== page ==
By Amit Kapoor
About 82 per cent of the growth in global wealth accrued to the world's top one per cent over the last year while the bottom 50 per cent saw no increase at all. This one per cent of the population continues to own more than the rest of humanity combined. These ominous findings emerge from the Oxfam report on world inequality released recently. Such statistics have been making news of late, but the problem has always seemed West-centric in nature.
However, the World Inequality Report 2018 puts India at centre stage. According to the report, the top 10 per cent in India account for 55 per cent of the national income, which is exceeded only by the Middle East (61 per cent). The US (47 per cent), China (41 per cent) and Europe (37 per cent) turn out to be more equal than India. Moreover, between 1990 and 2016, inequality has risen the fastest in India. Greater segmentation of the population reveals that the top 0.1 per cent earners in India have captured more income growth than the bottom 50 per cent of the population combined.
It is also worth pointing out that the rising Indian middle class is also a myth. A paper by Lucas Chancel and Thomas Piketty published in 2017 showed that the share of income going to the mid-40 percent of India's income earners fell from 46 per cent in the 1980s to 30 per cent in 2010. In fact, this segment of the Indian population mirrors the combined population of Bangladesh and Pakistan. On the contrary, the top one per cent roughly equates to Hong Kong in terms of population and average income. Thus, the prevalence of inequality is a vivid reality in India. If the problem is as grievous in nature as the statistics reveal, why is the level of public discourse around it so minimal?
German-born Albert O. Hirschman might have provided an answer to that. He pointed out that the public perception on equality depends on the growth of an economy. When an economy is stagnant, it creates a zero-sum game where economic growth of a segment of the population can only occur at the cost of others. It, therefore, creates negative signalling effects of a possible deterioration in one's own standard of living.
On the contrary, in an economy with rapid economic growth, a positive-sum game is created where economic advancement of others creates a signalling effect where there is hope for rise in one's own well-being in the future. These expectations overcome any generation of envy and discontentment and, thus, makes the society tolerant towards rising levels of disparity. Therefore, India's fastest-growing economy tag explains why its citizens are nonchalant about the burgeoning levels of inequality in the society.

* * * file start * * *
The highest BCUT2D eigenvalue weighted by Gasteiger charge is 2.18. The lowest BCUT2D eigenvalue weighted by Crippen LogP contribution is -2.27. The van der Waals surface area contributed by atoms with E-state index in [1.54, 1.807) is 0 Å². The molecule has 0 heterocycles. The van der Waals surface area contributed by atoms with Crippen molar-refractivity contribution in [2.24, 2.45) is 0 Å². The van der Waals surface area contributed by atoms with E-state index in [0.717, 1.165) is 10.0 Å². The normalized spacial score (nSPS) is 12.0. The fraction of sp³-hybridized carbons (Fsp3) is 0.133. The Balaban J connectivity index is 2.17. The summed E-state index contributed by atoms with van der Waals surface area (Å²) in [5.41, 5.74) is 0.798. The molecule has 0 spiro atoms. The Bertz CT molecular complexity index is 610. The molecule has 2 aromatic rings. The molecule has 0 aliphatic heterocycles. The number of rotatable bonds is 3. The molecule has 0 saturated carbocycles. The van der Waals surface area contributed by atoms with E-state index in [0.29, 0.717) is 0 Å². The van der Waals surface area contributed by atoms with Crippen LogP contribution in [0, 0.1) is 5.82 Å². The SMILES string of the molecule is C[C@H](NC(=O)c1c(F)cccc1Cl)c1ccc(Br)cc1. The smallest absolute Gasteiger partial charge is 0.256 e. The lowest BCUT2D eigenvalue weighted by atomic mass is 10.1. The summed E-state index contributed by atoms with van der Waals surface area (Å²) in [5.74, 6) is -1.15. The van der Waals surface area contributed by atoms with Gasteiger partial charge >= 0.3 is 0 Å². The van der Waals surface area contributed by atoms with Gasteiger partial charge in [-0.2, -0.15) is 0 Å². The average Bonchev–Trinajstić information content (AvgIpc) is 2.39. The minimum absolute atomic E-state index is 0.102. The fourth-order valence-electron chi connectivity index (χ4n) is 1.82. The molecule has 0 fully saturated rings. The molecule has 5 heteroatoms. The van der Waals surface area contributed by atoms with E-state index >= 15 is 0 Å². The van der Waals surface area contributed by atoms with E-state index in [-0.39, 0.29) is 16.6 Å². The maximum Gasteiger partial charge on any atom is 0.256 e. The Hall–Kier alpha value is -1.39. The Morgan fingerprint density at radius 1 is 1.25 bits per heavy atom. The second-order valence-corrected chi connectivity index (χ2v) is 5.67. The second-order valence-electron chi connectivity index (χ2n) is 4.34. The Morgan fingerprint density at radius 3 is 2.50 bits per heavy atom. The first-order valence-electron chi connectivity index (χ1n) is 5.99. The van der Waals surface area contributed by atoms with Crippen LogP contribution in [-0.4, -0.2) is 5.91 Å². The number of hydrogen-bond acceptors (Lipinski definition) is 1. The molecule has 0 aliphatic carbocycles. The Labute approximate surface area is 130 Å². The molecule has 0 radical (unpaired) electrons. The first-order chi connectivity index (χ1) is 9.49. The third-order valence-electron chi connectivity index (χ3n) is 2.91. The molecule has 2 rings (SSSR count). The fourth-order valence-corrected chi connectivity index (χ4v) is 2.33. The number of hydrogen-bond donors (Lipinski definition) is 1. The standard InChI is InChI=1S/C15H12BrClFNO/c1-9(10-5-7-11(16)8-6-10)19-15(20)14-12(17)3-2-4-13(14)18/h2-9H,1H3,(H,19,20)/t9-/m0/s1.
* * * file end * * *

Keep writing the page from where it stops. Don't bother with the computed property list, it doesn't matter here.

This also tells us that current policies should keep the rising trend of inequality in mind so as to not accentuate the problem, especially as discord and discontentment will reign supreme when growth falters or reaches its limits. For instance, India and its policymakers are usually quite keen to embrace the world economy -- from reducing trade restrictions to attracting foreign direct investment. While pursuing such policies might seem quite straightforward, it needs to be kept in mind that globalisation has been a slippery slope for world economies. It has created clear winners and losers in the West and might have the same inequitable effects on the Indian economy.
India's best bet to share the fruits of development more equitably across society is to proactively develop its labour market. There needs to be a concrete plan to create well-paying jobs for the bottom 50 per cent of the population that is fast losing its income share. China managed to grow at the fastest pace in world history and remain more equitable than Indian society because it became the manufacturing hub of the world and could provide large-scale employment to all sections of society. India needs to somehow bring about a similar manufacturing revolution.
Moreover, the Oxfam report points out that non-compliance with minimum wage laws is also a huge problem in India. As a matter of fact, at least one in every two workers in the Indian garment industry is paid below the minimum wage. Therefore, higher creation of jobs needs to be complemented with a higher compliance of wage laws.
A reduction in gender disparity in the workforce can also tackle rising inequality to an extent. A 2016 McKinsey report noted that women contribute only 17 per cent of India's GDP. The economy can, therefore, make extensive gains by tapping into this segment of the population, especially in the rural sector.
There are numerous ways that can render a more equalising growth paradigm of the Indian growth story, but time is of the essence. If India continues down along the same path, more and more people will be defined by their inheritances rather than their merit. In such a scenario, Hirschman's positive signalling will break down, along with the hope of bettering one's well-being through just means. It is an eventuality that India could well avoid.
(Amit Kapoor is chair, Institute for Competitiveness, India. He can be contacted at firstname.lastname@example.org and tweets @kautiliya. Chirag Yadav, researcher at Institute for Competitiveness has contributed to the article.)